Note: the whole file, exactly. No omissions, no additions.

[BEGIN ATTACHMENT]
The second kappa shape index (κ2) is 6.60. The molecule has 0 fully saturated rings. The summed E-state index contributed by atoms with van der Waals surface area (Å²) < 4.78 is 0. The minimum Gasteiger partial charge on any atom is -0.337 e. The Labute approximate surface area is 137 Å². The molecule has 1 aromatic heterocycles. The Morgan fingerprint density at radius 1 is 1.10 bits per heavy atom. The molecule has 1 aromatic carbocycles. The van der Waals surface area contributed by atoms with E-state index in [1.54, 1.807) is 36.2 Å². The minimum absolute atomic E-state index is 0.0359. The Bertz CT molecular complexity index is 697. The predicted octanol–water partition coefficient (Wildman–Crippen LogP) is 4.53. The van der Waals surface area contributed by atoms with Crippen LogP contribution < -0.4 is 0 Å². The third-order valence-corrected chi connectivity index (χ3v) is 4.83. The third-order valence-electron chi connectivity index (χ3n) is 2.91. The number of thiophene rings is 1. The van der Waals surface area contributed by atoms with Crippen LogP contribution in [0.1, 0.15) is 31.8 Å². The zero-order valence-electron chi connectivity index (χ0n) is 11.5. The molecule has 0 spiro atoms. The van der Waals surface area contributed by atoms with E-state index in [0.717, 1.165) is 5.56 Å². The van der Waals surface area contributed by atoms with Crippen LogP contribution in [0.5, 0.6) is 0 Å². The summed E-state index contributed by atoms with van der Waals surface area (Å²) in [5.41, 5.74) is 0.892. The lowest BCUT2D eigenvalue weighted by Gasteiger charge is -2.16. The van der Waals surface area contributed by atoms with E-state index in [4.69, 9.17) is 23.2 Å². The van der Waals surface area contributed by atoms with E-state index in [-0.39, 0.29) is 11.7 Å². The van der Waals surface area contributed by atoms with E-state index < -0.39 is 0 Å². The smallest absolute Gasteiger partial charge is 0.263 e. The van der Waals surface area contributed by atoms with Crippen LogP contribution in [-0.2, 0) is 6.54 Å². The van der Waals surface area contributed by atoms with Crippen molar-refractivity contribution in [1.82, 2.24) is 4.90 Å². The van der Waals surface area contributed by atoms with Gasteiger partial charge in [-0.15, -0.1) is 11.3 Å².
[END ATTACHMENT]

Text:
The second kappa shape index (κ2) is 6.60. The molecule has 0 fully saturated rings. The summed E-state index contributed by atoms with van der Waals surface area (Å²) < 4.78 is 0. The minimum Gasteiger partial charge on any atom is -0.337 e. The Labute approximate surface area is 137 Å². The molecule has 1 aromatic heterocycles. The Morgan fingerprint density at radius 1 is 1.10 bits per heavy atom. The molecule has 1 aromatic carbocycles. The van der Waals surface area contributed by atoms with E-state index in [1.54, 1.807) is 36.2 Å². The minimum absolute atomic E-state index is 0.0359. The Bertz CT molecular complexity index is 697. The predicted octanol–water partition coefficient (Wildman–Crippen LogP) is 4.53. The van der Waals surface area contributed by atoms with Crippen LogP contribution < -0.4 is 0 Å². The third-order valence-corrected chi connectivity index (χ3v) is 4.83. The third-order valence-electron chi connectivity index (χ3n) is 2.91. The number of thiophene rings is 1. The van der Waals surface area contributed by atoms with Crippen LogP contribution in [0.1, 0.15) is 31.8 Å². The zero-order valence-electron chi connectivity index (χ0n) is 11.5. The molecule has 0 spiro atoms. The van der Waals surface area contributed by atoms with E-state index in [0.717, 1.165) is 5.56 Å². The van der Waals surface area contributed by atoms with Crippen LogP contribution in [0.5, 0.6) is 0 Å². The summed E-state index contributed by atoms with van der Waals surface area (Å²) in [5.41, 5.74) is 0.892. The lowest BCUT2D eigenvalue weighted by Gasteiger charge is -2.16. The van der Waals surface area contributed by atoms with E-state index in [4.69, 9.17) is 23.2 Å². The van der Waals surface area contributed by atoms with E-state index in [-0.39, 0.29) is 11.7 Å². The van der Waals surface area contributed by atoms with E-state index < -0.39 is 0 Å². The smallest absolute Gasteiger partial charge is 0.263 e. The van der Waals surface area contributed by atoms with Crippen LogP contribution in [-0.2, 0) is 6.54 Å². The van der Waals surface area contributed by atoms with Crippen molar-refractivity contribution in [1.82, 2.24) is 4.90 Å². The van der Waals surface area contributed by atoms with Gasteiger partial charge in [-0.15, -0.1) is 11.3 Å².